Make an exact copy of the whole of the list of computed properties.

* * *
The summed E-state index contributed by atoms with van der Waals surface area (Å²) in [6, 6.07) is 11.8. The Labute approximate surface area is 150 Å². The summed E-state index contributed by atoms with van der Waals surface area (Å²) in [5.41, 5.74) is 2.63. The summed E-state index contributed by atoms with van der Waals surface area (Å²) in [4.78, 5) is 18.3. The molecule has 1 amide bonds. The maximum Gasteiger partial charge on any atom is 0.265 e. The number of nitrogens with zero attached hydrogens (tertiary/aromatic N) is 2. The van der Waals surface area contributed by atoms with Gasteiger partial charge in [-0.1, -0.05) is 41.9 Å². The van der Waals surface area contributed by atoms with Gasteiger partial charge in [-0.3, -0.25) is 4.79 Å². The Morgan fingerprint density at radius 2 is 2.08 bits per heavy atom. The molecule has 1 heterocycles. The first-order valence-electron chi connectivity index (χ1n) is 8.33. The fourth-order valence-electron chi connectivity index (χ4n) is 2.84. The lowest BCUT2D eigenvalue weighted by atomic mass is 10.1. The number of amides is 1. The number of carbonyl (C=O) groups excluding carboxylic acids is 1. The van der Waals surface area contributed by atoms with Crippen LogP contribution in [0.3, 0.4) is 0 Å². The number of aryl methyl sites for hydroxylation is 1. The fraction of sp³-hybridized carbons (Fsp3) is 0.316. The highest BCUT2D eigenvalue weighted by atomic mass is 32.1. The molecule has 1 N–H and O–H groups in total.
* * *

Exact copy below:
The summed E-state index contributed by atoms with van der Waals surface area (Å²) in [6, 6.07) is 11.8. The Labute approximate surface area is 150 Å². The summed E-state index contributed by atoms with van der Waals surface area (Å²) in [5.41, 5.74) is 2.63. The summed E-state index contributed by atoms with van der Waals surface area (Å²) in [4.78, 5) is 18.3. The molecule has 1 amide bonds. The maximum Gasteiger partial charge on any atom is 0.265 e. The number of nitrogens with zero attached hydrogens (tertiary/aromatic N) is 2. The van der Waals surface area contributed by atoms with Gasteiger partial charge in [-0.1, -0.05) is 41.9 Å². The van der Waals surface area contributed by atoms with Gasteiger partial charge in [-0.3, -0.25) is 4.79 Å². The Morgan fingerprint density at radius 2 is 2.08 bits per heavy atom. The molecule has 1 heterocycles. The first-order valence-electron chi connectivity index (χ1n) is 8.33. The fourth-order valence-electron chi connectivity index (χ4n) is 2.84. The lowest BCUT2D eigenvalue weighted by atomic mass is 10.1. The number of amides is 1. The number of carbonyl (C=O) groups excluding carboxylic acids is 1. The van der Waals surface area contributed by atoms with Crippen LogP contribution in [0.3, 0.4) is 0 Å². The number of aryl methyl sites for hydroxylation is 1. The fraction of sp³-hybridized carbons (Fsp3) is 0.316. The highest BCUT2D eigenvalue weighted by atomic mass is 32.1. The molecule has 1 N–H and O–H groups in total.